Southeast Asian share to be a third of Asia's LNG demand growth by 2025: Wood Mackenzie
Singapore (Platts)--20Feb2013/532 am EST/1032 GMT
Southeast Asia's LNG demand would represent a third of Asian LNG demand
growth by 2025, while India's would represent one-seventh, Nicholas Browne,
Senior Gas Market Analyst at Wood Mackenzie said Wednesday.
Total Southeast Asian LNG demand will hit 47 million mt/year by 2025, an
increase of 45 million mt/year from current demand levels of 2 million
mt/year. This would surpass Indian LNG demand, which would be 34 million
mt/year by 2025, an increase of 20 million mt/year from current levels of
roughly 14 million mt/year, Browne said.
Total Asian LNG demand growth by 2025 would be 140 million mt/year,
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The growth in Southeast Asia should prompt LNG suppliers to look at the
new LNG buying markets of Indonesia, Thailand, Malaysia and Singapore, as
their appetite increases, Browne said.
"Recent developments in Indonesia and Thailand have helped strengthen
the outlook for very strong SE Asian LNG demand growth," Browne said.
Indonesian demand for gas will outstrip domestic supply, forcing them to
seek more LNG imports, as early results from new drilling projects in
South Sumatra have shown that production will be unable to meet previous
forecasts, Browne said.
Gas demand from Thailand would also increase significantly post 2020,
and surpass Thailand's indigenous gas production and pipeline imports. The
increase in demand follows government policy decisions limiting the amount of
coal-fired power generation, and is expected to result in an increased
reliance for gas-fired power plants in Thailand's power mix.
Also, while gas demand in India would continue to grow and remain an
attractive LNG market opportunity, Indian demand might turn out to be of a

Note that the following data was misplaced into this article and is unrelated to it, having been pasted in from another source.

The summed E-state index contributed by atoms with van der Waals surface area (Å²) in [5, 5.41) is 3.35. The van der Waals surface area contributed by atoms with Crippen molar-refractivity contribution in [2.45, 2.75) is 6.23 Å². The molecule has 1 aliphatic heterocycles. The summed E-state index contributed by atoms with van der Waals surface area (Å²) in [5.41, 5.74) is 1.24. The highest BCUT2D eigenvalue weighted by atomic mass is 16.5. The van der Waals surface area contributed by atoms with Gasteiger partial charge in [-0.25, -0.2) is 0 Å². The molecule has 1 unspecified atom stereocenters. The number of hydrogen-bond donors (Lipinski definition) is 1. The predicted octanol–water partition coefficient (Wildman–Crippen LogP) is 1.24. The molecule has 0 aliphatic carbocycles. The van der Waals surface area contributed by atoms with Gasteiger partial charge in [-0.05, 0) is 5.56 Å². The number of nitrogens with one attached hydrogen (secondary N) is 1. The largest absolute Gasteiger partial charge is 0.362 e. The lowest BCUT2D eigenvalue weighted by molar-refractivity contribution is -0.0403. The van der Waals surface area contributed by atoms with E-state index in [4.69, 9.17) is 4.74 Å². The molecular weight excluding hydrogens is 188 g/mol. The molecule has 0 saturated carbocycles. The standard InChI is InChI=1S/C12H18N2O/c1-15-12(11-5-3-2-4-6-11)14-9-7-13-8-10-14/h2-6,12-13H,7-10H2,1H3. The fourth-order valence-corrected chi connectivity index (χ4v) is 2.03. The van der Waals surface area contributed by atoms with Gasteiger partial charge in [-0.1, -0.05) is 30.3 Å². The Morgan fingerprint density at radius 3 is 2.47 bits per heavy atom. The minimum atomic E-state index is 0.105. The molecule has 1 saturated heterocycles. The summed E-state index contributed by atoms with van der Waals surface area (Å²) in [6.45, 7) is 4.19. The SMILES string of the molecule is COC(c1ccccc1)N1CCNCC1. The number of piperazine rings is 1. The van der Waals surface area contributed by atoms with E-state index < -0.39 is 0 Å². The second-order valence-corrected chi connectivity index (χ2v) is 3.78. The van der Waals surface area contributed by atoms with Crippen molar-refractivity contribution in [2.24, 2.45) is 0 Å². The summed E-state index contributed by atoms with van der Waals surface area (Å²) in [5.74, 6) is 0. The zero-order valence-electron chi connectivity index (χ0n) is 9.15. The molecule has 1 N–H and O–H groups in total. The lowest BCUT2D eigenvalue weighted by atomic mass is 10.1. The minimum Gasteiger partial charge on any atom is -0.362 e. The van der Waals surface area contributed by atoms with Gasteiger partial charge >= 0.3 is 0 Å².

smaller scale than many had hoped for.
"In India, we are now seeing faltering domestic gas production and this
is expected to limit the development of the gas market. Perhaps
counter-intuitively to some, reduced gas production will also lower the rate
of LNG market growth in India," Browne said.
In India, Wood Mackenzie forecasts that production from Reliance's KG-D6
block will continue to fall, lowering the production outlook for Indian gas.
This will constrain gas availability to the market, mainly impacting
the power sector in the medium term. In the longer term, reduced production
will preclude the development of greenfield fertilizer production as it is
not economical to develop these facilities purely based on LNG imports. In
addition, LNG demand growth in other industrial sectors is further limited by
reduced economic growth expectations, Browne said.
"What's important in examining this shift in the growth balance is that
it demonstrates that the outlook across Asia is dynamic ... these include
policy issues in India; gas prices and power sector fuel competition in SE
Asia; the pace of shale gas development in China and nuclear policies in
Japan, South Korea and Taiwan," Browne added.
--Max Gostelow, email@example.com
--Edited by Geetha Narayanasamy, firstname.lastname@example.org